Two weeks ago, we told you that the Hebrew Language Academy introduced new words for “patriarchalism” and “matriarchalism” into the official Hebrew vocabulary. (They’re “avhatanut” and “imhatanut.” You’re welcome.)

Now, two words from that vocabulary — the more familiar “kosher” and “hummus” — have earned coveted status in the official lexicon of the Royal Spanish Academy. The words will appear in the next print edition of the Dictionary of the Spanish Language, which will be published next year, and already are available online.

The Royal Spanish Academy, or RAE, is the main institution that establishes and reinforces the use of the Spanish language worldwide.

Approximately 570 million people around the world speak Spanish. The countries with the most Spanish speakers are Mexico, with 122 million; the United States, with 57 million; Colombia, with 48 million; Spain, with 47 million, and Argentina, with 44 million. Spanish is the most common second language spoken in the United States.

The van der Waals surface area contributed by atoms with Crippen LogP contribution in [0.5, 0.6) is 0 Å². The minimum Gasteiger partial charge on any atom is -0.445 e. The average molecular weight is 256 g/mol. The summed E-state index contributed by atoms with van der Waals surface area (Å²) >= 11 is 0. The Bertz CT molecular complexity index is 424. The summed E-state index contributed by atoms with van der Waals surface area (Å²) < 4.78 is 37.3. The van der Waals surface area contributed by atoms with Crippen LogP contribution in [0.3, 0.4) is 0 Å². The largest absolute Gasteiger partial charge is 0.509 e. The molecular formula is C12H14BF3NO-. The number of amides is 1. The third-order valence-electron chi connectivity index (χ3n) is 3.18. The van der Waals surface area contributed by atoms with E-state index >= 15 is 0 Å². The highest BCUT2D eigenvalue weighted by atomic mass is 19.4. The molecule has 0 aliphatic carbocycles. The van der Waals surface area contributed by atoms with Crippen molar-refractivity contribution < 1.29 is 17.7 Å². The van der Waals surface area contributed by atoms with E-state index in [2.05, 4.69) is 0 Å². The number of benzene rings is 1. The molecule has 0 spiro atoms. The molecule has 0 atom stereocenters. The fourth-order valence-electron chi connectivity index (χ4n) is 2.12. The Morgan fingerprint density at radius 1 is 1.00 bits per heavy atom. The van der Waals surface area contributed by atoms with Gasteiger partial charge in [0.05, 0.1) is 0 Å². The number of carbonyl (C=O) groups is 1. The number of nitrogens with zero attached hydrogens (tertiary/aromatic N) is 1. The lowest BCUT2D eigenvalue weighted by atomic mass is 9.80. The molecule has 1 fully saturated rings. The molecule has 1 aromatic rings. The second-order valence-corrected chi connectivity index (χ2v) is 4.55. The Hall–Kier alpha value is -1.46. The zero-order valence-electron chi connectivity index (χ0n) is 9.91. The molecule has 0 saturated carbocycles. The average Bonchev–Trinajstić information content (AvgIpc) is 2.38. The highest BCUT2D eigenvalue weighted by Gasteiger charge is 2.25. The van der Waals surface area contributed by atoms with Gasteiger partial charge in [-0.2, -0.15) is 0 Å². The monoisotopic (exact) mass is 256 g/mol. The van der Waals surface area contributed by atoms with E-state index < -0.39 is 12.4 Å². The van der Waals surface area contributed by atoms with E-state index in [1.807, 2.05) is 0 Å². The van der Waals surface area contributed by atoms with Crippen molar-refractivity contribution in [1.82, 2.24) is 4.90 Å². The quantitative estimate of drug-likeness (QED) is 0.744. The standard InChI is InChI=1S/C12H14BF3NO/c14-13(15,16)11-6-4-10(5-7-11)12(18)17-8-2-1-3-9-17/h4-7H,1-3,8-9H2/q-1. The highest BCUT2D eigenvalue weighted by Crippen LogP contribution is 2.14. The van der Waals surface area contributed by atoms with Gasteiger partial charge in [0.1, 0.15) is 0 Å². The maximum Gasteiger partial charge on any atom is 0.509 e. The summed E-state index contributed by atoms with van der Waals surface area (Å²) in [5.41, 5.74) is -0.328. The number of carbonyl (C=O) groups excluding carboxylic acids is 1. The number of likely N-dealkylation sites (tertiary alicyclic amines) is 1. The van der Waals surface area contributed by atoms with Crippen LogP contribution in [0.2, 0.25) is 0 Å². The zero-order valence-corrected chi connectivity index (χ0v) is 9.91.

RAE defined “kosher” in its online version 23.1 of the dictionary as: “A product, a meal, a menu, etc. 1. Obtained or prepared according to the precepts of Judaism. 2. Said of an establishment: selling or serving kosher products.”

“Hummus” is defined in the dictionary as “Chickpea paste typical of Arabic cuisine, usually seasoned with olive oil, lemon juice, sesame, and garlic.”

Both words were presented on December 20 as part of the first update of the online dictionary, available since 2015 and the main source for online searches about the correct use of the Spanish language.

By the end of this year, the online dictionary will have had nearly a billion searches, according to RAE authorities.

JTA Wire Service